The motor industry is on a hiring spree as car sales return to the fast track on the back of growing certificate of entitlement (COE) numbers.
Companies are, however, tempering their recruitment with caution as they know they will have to start firing again once COE supply plummets six to eight years down the road. There will be an estimated 70,000 COEs available to car buyers this calendar year - more than double the supply last year.
Next year, the figure is expected to hit 100,000.
Leading motor companies such as Borneo Motors (which sells Toyota cars), Cycle & Carriage (Mercedes-Benz, Kia, Mitsubishi and Citroen) and Tan Chong Motor (Nissan) said they have already ramped up staff numbers for their sales, after-sales and pre-delivery inspection departments.
Jardine Cycle & Carriage managing director of motor operations Eric Chan said he has doubled the number of sales staff for Kia and Mitsubishi, with smaller increases for Mercedes and Citroen.
Mr Karsono Kwee, executive chairman of Eurokars Group (Rolls-Royce, Porsche, Mazda and Mini), said his Mazda sales team has grown by nearly 70 per cent to more than 50 people.
Headcount for the group's vehicle pre-delivery inspection department has doubled to 50.
Tan Chong Motor general manager Ron Lim said his sales staff number has grown by 50 per cent in the past six months to more than 70. "The property market is down, so a lot of people are returning to the car trade," Mr Lim said.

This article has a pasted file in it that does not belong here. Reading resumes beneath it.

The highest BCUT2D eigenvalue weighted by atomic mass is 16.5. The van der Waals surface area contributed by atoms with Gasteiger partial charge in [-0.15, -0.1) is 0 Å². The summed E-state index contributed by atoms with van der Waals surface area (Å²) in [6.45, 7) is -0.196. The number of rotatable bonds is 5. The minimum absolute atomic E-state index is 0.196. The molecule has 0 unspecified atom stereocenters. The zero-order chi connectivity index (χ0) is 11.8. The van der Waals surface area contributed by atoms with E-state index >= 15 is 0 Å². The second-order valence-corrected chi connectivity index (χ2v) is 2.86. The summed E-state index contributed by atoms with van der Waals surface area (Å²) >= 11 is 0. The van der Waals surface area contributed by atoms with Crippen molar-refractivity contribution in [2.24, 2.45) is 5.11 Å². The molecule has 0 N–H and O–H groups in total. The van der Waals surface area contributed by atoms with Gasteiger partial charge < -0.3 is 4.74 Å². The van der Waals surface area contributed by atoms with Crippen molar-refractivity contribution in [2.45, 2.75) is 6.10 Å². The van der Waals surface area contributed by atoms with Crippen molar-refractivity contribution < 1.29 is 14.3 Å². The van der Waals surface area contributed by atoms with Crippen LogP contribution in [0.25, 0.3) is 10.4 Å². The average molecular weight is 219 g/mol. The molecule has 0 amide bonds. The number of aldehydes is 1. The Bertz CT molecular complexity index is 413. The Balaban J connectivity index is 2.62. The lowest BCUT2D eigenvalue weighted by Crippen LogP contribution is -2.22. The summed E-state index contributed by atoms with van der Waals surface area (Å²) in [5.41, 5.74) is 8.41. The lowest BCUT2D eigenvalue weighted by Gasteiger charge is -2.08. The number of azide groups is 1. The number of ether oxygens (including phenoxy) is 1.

But this may not be enough to fill the vacancies.
"There's no new blood," he said.
The industry is also grappling with a dearth of experienced staff in areas such as pre-delivery inspection - a multi-step process which involves sprucing up a car and making sure everything is in working order .
Cycle & Carriage's Mr Chan said "a lot of skilled workers who left have not returned, and the new ones are slower".
Like other motor traders, he said the fluctuating COE pattern "is not good for the industry".
"You may say we can hire, but these are not the same skilled people," he said.
"They take longer to do a job. So, we're actually going backwards in productivity."
Because of the cyclical market, Mr Chan said, "we're careful in scaling up". "We'd rather stretch a bit," he said. "Because if there is no (government) intervention, there'll be another crunch."
According to the Motor Traders Association, authorised motor agents accounted for 4,000 jobs last year.
The figure excludes parallel importers and supporting businesses such as leather upholsterers, accessory shops, and logistics providers like car transporters and warehousing firms.
The association has made repeated appeals to the Government to flatten COE supply. Its last formal appeal was filed last December.
Senior Minister of State for Transport Josephine Teo said in Parliament in March that there were "no immediate plans" to smoothen the cyclical COE supply pattern by holding back some certificates in the coming bountiful years for the next dry spell.
She said that it was difficult to arrive at the right number to hold back.
"The upshot is that this is not a straightforward exercise."